A couple of weeks ago I had gone to the local Walmart to by groceries. I had finished my shopping and was loading them into the suburban. When an older gentleman asked if he could help me load my dog food. (I had bought the 44 lb bag and it was below the basket on the flat) I looked at him, surprised because no one has volunteered to help before, and said nothing. I stood there thinking. Trying to decide if it is a good idea to let a stranger into my personal space. I thinking he could be a bad guy or just a really nice guy. I thought to myself that it was the middle of the day and if I screamed someone would help me. In the mean time trying to listen to the spirit for warning. I guess I stood there for a good 10 seconds with a questioning look on my face. Finally, he said "I don't have to, it just looked like you could use some help." I agreed to accept his kind assistance. He really did help me alot, those big bags of dog food get hung up on the carts. I held the basket while he wrangled the bag loose. If I had to do it myself, it would have taken a good 10 minutes and I probably would have ripped the bag. I thanked him but not enough. Is it terrible that a nice older gentleman asked if I needed help and I have to think it over?
Today at the grocery store, we had finished shopping and were leaving the store. Two big noisy boys, they may have been 23 years old, started spouting profanities about how much they had spent in Walmart. So I started walking slower to allow some space between their fowl mouths and my children's ears. I finally had to stop and wait for a few minutes because they had gotten so loud. Unfortunately, for me they had parked right next to me. I noticed that someone had approached them and that they were lost in conversation. The swearing a quieted and so I made a dash for the car hoping to get the kids in before anything else was said.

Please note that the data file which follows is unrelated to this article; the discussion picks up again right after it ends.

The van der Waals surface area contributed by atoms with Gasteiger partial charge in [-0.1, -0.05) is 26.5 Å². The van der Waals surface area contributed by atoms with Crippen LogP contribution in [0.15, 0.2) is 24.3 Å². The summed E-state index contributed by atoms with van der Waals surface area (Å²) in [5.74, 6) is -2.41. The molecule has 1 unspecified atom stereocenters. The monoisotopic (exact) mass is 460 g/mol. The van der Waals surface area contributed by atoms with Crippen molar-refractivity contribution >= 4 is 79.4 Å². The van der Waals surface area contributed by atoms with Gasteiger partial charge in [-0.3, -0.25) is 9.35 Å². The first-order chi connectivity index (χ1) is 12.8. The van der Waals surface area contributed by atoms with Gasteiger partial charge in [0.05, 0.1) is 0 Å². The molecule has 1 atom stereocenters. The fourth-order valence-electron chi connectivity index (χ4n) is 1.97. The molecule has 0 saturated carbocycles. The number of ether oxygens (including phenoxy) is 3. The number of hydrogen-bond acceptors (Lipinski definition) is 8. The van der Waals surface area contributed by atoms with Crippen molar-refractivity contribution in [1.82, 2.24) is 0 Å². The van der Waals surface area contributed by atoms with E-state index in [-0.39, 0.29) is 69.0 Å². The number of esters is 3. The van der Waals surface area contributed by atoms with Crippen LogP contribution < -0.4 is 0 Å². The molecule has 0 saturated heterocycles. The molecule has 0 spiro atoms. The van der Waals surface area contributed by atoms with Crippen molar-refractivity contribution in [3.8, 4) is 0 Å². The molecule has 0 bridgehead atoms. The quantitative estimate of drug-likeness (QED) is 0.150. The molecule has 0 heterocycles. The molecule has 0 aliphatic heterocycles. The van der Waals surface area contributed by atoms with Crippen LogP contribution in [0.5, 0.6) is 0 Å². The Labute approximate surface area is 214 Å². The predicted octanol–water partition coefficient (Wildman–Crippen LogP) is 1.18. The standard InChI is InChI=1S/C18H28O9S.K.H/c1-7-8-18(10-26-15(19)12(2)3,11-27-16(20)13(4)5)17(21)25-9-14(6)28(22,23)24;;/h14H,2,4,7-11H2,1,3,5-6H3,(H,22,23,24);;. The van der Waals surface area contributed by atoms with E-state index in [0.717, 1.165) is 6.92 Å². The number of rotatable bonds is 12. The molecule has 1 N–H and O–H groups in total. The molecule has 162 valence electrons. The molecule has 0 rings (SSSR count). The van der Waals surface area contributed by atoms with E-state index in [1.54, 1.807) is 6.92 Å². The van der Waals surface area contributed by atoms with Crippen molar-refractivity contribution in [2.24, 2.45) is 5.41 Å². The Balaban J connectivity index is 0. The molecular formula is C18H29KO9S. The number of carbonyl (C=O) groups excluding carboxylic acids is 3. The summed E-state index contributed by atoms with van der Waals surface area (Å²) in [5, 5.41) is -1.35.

They stood there talking to the third man for quite some time. I was quickly unloading my basket and I could over hear their discussion. The tone of their voices had changed and they sounded almost sympathetic to the questions of the third man. I was surprised when I heard them discussing Jesus Christ. (We live in bible belt USA and so we have frequent encounters with independent missionaries asking if we have been "saved.") The third man was going from car to car asking and hoping to convert someone to accept Jesus in their lives. The miracle here is that flamingly boisterous boys turned quiet and gentle when brought to the discussions of Jesus Christ. It was a good lesson.
It is amazing the lessons taught in the Walmart parking lot.